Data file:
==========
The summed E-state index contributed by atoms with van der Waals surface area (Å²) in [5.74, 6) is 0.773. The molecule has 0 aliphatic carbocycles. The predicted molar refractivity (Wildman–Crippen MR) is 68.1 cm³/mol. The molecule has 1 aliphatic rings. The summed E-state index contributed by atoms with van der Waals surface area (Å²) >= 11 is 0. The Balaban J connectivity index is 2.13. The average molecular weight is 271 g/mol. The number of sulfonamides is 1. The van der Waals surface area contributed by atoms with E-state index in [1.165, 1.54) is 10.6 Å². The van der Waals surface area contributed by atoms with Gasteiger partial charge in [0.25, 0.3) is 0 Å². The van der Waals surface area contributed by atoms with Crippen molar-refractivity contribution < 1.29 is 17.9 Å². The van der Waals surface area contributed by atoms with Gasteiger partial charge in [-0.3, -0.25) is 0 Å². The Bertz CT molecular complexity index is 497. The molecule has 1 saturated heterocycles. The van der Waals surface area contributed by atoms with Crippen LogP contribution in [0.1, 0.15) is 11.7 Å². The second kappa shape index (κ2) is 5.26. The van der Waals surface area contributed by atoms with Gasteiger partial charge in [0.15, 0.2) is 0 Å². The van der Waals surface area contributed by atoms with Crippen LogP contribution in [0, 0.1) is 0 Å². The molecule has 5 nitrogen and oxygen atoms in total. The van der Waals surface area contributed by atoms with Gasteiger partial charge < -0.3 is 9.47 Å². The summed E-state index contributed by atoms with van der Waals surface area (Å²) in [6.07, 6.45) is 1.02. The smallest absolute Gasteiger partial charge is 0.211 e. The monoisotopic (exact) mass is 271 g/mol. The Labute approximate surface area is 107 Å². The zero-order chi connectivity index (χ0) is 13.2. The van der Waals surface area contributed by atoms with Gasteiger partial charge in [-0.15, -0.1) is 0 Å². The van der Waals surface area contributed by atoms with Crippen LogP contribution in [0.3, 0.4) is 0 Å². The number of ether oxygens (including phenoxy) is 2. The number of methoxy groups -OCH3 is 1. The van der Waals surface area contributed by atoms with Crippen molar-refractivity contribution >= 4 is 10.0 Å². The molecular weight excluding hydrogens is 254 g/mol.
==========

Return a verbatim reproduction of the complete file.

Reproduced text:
The summed E-state index contributed by atoms with van der Waals surface area (Å²) in [5.74, 6) is 0.773. The molecule has 0 aliphatic carbocycles. The predicted molar refractivity (Wildman–Crippen MR) is 68.1 cm³/mol. The molecule has 1 aliphatic rings. The summed E-state index contributed by atoms with van der Waals surface area (Å²) >= 11 is 0. The Balaban J connectivity index is 2.13. The average molecular weight is 271 g/mol. The number of sulfonamides is 1. The van der Waals surface area contributed by atoms with E-state index in [1.165, 1.54) is 10.6 Å². The van der Waals surface area contributed by atoms with Gasteiger partial charge in [0.25, 0.3) is 0 Å². The van der Waals surface area contributed by atoms with Crippen molar-refractivity contribution < 1.29 is 17.9 Å². The van der Waals surface area contributed by atoms with Gasteiger partial charge in [-0.3, -0.25) is 0 Å². The Bertz CT molecular complexity index is 497. The molecule has 1 saturated heterocycles. The van der Waals surface area contributed by atoms with Crippen LogP contribution in [0.1, 0.15) is 11.7 Å². The second kappa shape index (κ2) is 5.26. The van der Waals surface area contributed by atoms with Gasteiger partial charge in [0.15, 0.2) is 0 Å². The van der Waals surface area contributed by atoms with Crippen LogP contribution in [0, 0.1) is 0 Å². The molecule has 5 nitrogen and oxygen atoms in total. The van der Waals surface area contributed by atoms with Gasteiger partial charge < -0.3 is 9.47 Å². The summed E-state index contributed by atoms with van der Waals surface area (Å²) in [6.07, 6.45) is 1.02. The smallest absolute Gasteiger partial charge is 0.211 e. The monoisotopic (exact) mass is 271 g/mol. The Labute approximate surface area is 107 Å². The zero-order chi connectivity index (χ0) is 13.2. The van der Waals surface area contributed by atoms with Gasteiger partial charge in [-0.15, -0.1) is 0 Å². The van der Waals surface area contributed by atoms with Crippen LogP contribution in [0.3, 0.4) is 0 Å². The number of ether oxygens (including phenoxy) is 2. The number of methoxy groups -OCH3 is 1. The van der Waals surface area contributed by atoms with Crippen molar-refractivity contribution >= 4 is 10.0 Å². The molecular weight excluding hydrogens is 254 g/mol.